Although the amended bill of complaint alleged that McClung was Potter's attorney and agent, Macgurn's personal representative undertook to show at trial that McClung was Potter's partner or joint venturer in the negotiations with Macgurn. Tilson and his son testified that McClung asked them "to sell the farm for him and. . . Potter". Tilson also said that McClung asserted that he was furnishing the money with which Potter was to exercise the option. In a cover letter to Tilson, enclosing a copy of his August 7 letter to Wolver, McClung referred to the price "[Potter] and I agreed to take", and told Tilson not to make any further efforts to sell the property until he received a listing signed by both Potter and McClung, "or however the property will be titled . . ."

Potter and McClung testified that McClung was to receive a share of the profit, had the sale been consummated, but that no agreement had been reached as to his percentage. McClung advanced Potter an interest-free loan of $5,000 and received from him, after Potter acquired title in September, 1972, a bearer note for $9,000, covering the loan and legal services, secured by a second deed of trust on the property. Potter testified that it was only after he decided not to sell the farm that he reached agreement with McClung as to the latter's compensation. Both Potter and McClung testified that McClung acted as attorney for Potter, with authority only to negotiate a contract, subject to Potter's approval, and that McClung had no ownership interest in the property. McClung conceded that he had drafted the language for Macgurn's telegram in the hope that the telegram and the contracts executed by Macgurn would persuade Potter to consummate the sale.

We first dispose of the question of McClung's status. The personal representative argues that the evidence that McClung would be compensated out of the profit from the sale showed that McClung was Potter's partner.[2] The sharing of profits, *863 however, is not a conclusive test of partnership. Walker Co. v. Burgess, 153 Va. 779, 151 S.E. 165 (1930).

In the correspondence between Tilson and Macgurn, and between McClung and Wolver, McClung was invariably referred to as Potter's attorney. Moreover, the testimony of McClung and Potter, if believed, sufficiently rebutted any presumption that McClung was Potter's partner. The only evidence to the contrary, other than the plan whereby McClung would be compensated out of profit from the sale, was the testimony of Tilson and his son, the presence of McClung's name on the listing memorandum, and the ambiguous language used in McClung's August 7 letter to Tilson. McClung may have led the Tilsons, who were also Potter's agents, to believe that he was Potter's partner, but there is no evidence that Macgurn or his attorney, Wolver, believed that the seller was anyone but Potter alone, or that McClung was acting in any capacity other than as attorney for Potter, with authority limited to negotiation of a contract, subject to his client's approval.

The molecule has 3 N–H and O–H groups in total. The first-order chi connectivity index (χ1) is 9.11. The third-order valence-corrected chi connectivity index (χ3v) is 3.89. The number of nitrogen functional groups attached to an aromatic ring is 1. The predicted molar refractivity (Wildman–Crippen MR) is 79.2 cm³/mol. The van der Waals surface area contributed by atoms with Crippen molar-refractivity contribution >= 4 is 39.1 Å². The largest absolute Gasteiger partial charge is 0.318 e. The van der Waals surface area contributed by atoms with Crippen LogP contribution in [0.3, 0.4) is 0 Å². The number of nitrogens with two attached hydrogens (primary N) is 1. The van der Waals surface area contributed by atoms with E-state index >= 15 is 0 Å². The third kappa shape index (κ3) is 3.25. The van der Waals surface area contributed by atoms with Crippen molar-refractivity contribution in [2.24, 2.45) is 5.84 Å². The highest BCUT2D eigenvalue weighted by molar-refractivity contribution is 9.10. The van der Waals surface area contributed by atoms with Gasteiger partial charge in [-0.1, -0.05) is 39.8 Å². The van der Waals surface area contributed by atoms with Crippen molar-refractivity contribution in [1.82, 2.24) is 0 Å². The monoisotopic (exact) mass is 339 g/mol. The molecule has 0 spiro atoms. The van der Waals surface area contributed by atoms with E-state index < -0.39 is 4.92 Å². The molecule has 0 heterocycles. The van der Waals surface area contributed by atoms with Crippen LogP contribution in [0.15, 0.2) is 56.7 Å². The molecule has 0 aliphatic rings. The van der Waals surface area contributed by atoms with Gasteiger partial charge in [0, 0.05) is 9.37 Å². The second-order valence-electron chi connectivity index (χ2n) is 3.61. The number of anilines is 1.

We cannot say as a matter of law that, in finding from the evidence that McClung was acting only as attorney and agent for Potter, the chancellor erred. His finding carries the weight of a jury verdict and will not be disturbed by us unless plainly wrong or without evidence to support it. McCauley v. Phillips, Va., 219 S.E.2d 854, this day decided.

Correspondence between parties can result in a binding contract if the letters and telegrams, fairly construed, correctly express all of the terms to which the parties agree, even though the parties understand that the agreement shall thereafter be expressed in a formal writing. Manss-Owens v. Owens & Son, 129 Va. 183, 196, 105 S.E. 543, 547 (1921). It is crucial to a determination that a contract exists, however, that the minds of the parties have met on every material phase of the alleged agreement. Belmont v. McAllister, 116 Va. 285, 303, 81 S.E. 81, 87 (1914). Thus, in Lacey v. Cardwell, 216 Va. 212, 217 S.E.2d 835 (1975), where a landowner authorized his agent to offer certain real estate for sale on certain terms, we held that a purchaser's acceptance of that offer, without qualification of those terms, constituted a binding contract.